Tag Archives: prime numbers

It’s official: They’re prime

The numbers believed to be the 45th and 46th Mersenne primes have been proven to be prime. The 45th Mersenne prime is 2^{37156667} -1 and the 46th is 2^{43112609} - 1.Full text of these numbers is here and here.

Of course what you are really wanting to know is how my spreadsheet models worked out for predicting the number of digits in these primes. First, the data:

  • Number of digits actually in M_{45}: 11,185,272
  • Number of digits actually in M_{46}: 12,978,189

My exponential model (d = 0.5867 e^{0.3897 n}) was, unsurprisingly, way off — predicting a digit count of over 24.2 million for M_{45} and over 35.8 million for M_{46}. But the sixth-degree polynomial — printed on the scatterplot at the post linked to above — was… well, see for yourself:

  • Number of digits predicted by 6th-degree polynomial model for M_{45}: 11,819,349
  • Number of digits predicted by 6th-degree polynomial model for M_{46}: 13,056,236

So my model was off by 634,077 digits — about 6% error — for M_{45}. But the difference was only  78,047 digits for M_{46}, which is only about 0.6% error. That’s not too bad, if you asked me.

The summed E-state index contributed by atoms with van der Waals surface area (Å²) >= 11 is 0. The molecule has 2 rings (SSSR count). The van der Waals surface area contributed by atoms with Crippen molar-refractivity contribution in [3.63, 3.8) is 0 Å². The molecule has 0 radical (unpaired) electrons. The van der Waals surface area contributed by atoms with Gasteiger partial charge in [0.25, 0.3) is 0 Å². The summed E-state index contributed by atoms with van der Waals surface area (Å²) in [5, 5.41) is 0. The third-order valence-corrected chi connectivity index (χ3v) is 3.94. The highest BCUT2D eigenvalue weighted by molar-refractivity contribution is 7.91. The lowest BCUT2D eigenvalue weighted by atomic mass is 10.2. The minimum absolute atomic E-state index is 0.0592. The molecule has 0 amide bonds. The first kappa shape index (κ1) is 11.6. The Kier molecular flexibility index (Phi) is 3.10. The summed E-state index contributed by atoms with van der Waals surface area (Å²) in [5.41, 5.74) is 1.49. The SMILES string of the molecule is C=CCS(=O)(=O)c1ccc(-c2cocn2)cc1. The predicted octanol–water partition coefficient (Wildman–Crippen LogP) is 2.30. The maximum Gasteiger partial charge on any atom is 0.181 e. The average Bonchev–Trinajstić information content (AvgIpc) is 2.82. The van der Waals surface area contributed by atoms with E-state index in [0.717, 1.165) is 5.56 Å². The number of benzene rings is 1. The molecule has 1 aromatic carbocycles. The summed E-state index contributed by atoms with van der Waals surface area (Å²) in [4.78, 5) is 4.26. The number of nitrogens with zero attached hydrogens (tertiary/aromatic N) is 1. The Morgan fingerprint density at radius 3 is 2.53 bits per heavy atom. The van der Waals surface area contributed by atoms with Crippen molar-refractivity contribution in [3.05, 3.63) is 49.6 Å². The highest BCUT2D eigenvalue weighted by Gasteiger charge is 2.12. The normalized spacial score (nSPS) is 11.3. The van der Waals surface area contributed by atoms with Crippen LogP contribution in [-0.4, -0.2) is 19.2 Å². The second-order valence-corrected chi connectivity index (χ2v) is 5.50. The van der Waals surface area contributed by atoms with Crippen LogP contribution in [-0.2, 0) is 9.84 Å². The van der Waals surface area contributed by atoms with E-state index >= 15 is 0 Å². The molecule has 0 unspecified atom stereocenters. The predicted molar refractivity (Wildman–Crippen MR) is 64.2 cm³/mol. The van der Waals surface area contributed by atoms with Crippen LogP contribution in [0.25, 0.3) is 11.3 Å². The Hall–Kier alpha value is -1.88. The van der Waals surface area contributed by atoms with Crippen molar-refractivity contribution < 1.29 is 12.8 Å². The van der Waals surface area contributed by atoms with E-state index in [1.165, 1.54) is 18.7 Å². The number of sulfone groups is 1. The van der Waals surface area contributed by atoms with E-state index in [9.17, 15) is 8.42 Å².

There’s only one piece of bad news that prevents me from publishing this amazing digit-count predicting device, and you can spot it in the graph of the model:

So evidently the number of digits in M_{n} will max out around M_{49} and then the digit count will begin to decrease, until somebody discovers M_{55}, which will actually have no digits whatsoever. Um… no.

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Filed under Crypto, Geekhood, Math

Wednesday link-fest

You know, there’s some good stuff showing up in my RSS reader once I get a chance to read it:

  • There’s a 21-page paper titled “Are There Infinitely Many Primes?” over at arXiv. How do you write 21 pages on a question that was answered “yes” about 2500 years ago? You’ll have to go see for yourself.
  • xkcd turns the Turing Test around.
  • IHE has this article on dual enrollment (high school students taking college courses) and its benefits. I agree. I’ve been involved with a dual-enrollment program at my college, and I’m definitely preferring this approach over taking a so-called AP course taught and designed outside the auspices of a college that may or may not prepare students well for actual college courses.
  • Dana Huff is wondering whether there are programs out there that will donate laptops to teachers. There’s this program from the One Laptop Per Child project, but I’ve not seen a similar program for teachers looking for “grown-up” laptops. Anybody able to help her out?
  • Homeschool2.0 has a cartoon to share about the socialization of homeschooled kids.
  • Jackie at Continuities joins me in my skepticism about digital natives.

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Filed under Education, Educational technology, Math, School choice, Teaching, Technology